How much driving an electric car from Manchester to London, Lake District, Cornwall, Yorkshire and Blackpool costs compared to petrol and catching a train
As petrol prices reach record highs more drivers than ever are turning to the electric car as a cost-effective and environmentally friendly alternative. Between 2020 and 2021, there was a 68 per cent increase in the number of electric cars registered in Greater Manchester, reaching a record figure of 24,714.
There are now more 360 charging points in Greater Manchester, with Transport for Greater Manchester aiming to increase that to 3,000 by 2025. And with summer holidays on the horizon, thousands of us are considering whether to load up the car or let the train take the strain.
But the one thing which holds many prospective electric vehicle (EV) drivers back is the price and range on long-distance journeys. Compared with the railways, EVs have an advantage in terms of personal comfort and convenience, but can suffer from the inconsistency of charging points across the UK and the soaring cost of electricity.
And there are huge disparities in the availability of charging points, which can hinder the attractivity and convenience of a long-distance journey. There are currently more than 30,000 charging points across the UK, but, for example, the Isle of Wight has more than double the amount charging points than Bolton, a town with twice the population.
The M.E.N. compared some popular holiday journeys from Manchester to work out which mode of transport comes out most cost-effective. Take a look at the table below (the EV journeys are based on a 2018 Nissan Leaf with a range of 168 miles per charge, while the petrol journeys are based on a average fuel consumption of 52.6 miles per gallon ).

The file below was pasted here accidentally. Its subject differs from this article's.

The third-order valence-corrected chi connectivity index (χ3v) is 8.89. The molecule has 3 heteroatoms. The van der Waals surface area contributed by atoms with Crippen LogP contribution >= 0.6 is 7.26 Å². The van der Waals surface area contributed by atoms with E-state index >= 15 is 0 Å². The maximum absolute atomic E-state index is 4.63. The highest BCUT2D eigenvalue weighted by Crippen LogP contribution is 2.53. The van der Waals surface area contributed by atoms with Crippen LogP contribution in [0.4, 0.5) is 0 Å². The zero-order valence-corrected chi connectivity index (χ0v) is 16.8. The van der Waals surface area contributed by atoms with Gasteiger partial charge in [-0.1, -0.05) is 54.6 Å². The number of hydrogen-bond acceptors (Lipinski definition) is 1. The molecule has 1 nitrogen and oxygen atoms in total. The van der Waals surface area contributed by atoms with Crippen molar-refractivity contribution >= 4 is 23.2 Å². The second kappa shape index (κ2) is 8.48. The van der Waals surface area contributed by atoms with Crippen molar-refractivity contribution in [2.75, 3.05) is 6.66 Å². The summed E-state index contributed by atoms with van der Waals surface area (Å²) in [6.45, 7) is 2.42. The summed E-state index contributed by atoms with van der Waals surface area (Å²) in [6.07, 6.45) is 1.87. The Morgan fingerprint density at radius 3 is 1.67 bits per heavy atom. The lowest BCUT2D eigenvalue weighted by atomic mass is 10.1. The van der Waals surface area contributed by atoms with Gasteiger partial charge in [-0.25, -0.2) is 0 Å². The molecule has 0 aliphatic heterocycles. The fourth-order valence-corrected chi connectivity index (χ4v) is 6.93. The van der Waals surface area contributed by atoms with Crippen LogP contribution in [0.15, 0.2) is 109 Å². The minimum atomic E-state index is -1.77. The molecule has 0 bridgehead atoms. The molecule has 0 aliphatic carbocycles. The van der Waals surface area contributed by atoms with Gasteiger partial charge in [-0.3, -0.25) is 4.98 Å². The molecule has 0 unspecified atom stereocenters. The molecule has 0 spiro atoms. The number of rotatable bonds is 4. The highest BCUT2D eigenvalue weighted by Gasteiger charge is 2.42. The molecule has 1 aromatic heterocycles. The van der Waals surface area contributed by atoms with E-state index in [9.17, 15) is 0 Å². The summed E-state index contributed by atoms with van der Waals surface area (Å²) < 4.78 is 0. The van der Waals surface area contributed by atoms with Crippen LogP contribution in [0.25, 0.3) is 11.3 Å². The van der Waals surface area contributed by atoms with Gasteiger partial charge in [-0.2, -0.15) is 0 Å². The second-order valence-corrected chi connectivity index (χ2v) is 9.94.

There are some important caveats to the above calculations - on rail fares, cheaper fares can be available with railcards and one-off promotions such as flash sales, therefore the upfront cost could be even less. However, these savings could be negated on a door-to-door journey if there are additional costs in travelling to/from the rail station. In addition, there are additional costs to take into account when using an EV such as parking, road taxes/insurance and rental costs if the vehicle is hired.
Our calculations suggest that in most circumstances, electric cars are the cheapest form of transport if you have one, although trains beat EVs hands down on time and environmental impact. The true carbon footprint of a train journey is always likely to be lower than an EV due to the environmental impact of vehicle production - notably mining and assembly of battery packs as outlined by a Carbon Brief report.